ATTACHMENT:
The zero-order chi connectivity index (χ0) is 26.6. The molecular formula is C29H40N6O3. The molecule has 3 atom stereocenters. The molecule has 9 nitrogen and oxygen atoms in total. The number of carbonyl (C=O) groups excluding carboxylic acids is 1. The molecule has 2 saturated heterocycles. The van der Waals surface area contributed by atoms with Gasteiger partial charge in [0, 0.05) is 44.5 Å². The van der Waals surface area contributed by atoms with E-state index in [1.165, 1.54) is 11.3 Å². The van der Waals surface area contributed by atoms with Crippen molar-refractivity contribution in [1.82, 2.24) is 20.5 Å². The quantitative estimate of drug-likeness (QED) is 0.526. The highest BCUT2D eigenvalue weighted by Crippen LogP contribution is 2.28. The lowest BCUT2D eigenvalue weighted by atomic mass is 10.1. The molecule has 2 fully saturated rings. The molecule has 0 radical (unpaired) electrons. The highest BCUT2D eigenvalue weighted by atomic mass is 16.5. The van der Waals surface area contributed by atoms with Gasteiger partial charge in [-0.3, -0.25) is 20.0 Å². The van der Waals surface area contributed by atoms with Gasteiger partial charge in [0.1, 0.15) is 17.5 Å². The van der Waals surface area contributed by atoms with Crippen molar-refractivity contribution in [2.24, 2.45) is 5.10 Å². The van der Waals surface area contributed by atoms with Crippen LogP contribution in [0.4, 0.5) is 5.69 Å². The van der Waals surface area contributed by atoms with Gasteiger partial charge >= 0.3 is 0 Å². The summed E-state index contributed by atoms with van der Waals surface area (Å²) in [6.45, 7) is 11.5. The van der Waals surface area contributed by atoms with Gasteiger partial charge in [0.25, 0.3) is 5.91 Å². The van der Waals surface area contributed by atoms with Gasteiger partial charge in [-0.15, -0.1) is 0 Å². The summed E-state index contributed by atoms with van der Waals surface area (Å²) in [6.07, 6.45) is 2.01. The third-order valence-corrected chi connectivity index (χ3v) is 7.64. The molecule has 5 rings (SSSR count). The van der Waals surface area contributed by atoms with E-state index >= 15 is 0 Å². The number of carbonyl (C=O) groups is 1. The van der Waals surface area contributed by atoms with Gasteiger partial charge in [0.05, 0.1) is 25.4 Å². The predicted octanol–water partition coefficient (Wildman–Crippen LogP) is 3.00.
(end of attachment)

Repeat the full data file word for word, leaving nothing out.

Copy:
The zero-order chi connectivity index (χ0) is 26.6. The molecular formula is C29H40N6O3. The molecule has 3 atom stereocenters. The molecule has 9 nitrogen and oxygen atoms in total. The number of carbonyl (C=O) groups excluding carboxylic acids is 1. The molecule has 2 saturated heterocycles. The van der Waals surface area contributed by atoms with Gasteiger partial charge in [0, 0.05) is 44.5 Å². The van der Waals surface area contributed by atoms with E-state index in [1.165, 1.54) is 11.3 Å². The van der Waals surface area contributed by atoms with Crippen molar-refractivity contribution in [1.82, 2.24) is 20.5 Å². The quantitative estimate of drug-likeness (QED) is 0.526. The highest BCUT2D eigenvalue weighted by Crippen LogP contribution is 2.28. The lowest BCUT2D eigenvalue weighted by atomic mass is 10.1. The molecule has 2 fully saturated rings. The molecule has 0 radical (unpaired) electrons. The highest BCUT2D eigenvalue weighted by atomic mass is 16.5. The van der Waals surface area contributed by atoms with Gasteiger partial charge in [-0.3, -0.25) is 20.0 Å². The van der Waals surface area contributed by atoms with Gasteiger partial charge in [0.1, 0.15) is 17.5 Å². The van der Waals surface area contributed by atoms with Crippen molar-refractivity contribution in [2.24, 2.45) is 5.10 Å². The van der Waals surface area contributed by atoms with Crippen LogP contribution in [0.4, 0.5) is 5.69 Å². The van der Waals surface area contributed by atoms with Gasteiger partial charge >= 0.3 is 0 Å². The summed E-state index contributed by atoms with van der Waals surface area (Å²) in [6.45, 7) is 11.5. The van der Waals surface area contributed by atoms with Gasteiger partial charge in [0.25, 0.3) is 5.91 Å². The van der Waals surface area contributed by atoms with Gasteiger partial charge in [-0.15, -0.1) is 0 Å². The summed E-state index contributed by atoms with van der Waals surface area (Å²) in [6.07, 6.45) is 2.01. The third-order valence-corrected chi connectivity index (χ3v) is 7.64. The molecule has 5 rings (SSSR count). The van der Waals surface area contributed by atoms with E-state index >= 15 is 0 Å². The number of carbonyl (C=O) groups is 1. The van der Waals surface area contributed by atoms with Gasteiger partial charge in [0.05, 0.1) is 25.4 Å². The predicted octanol–water partition coefficient (Wildman–Crippen LogP) is 3.00.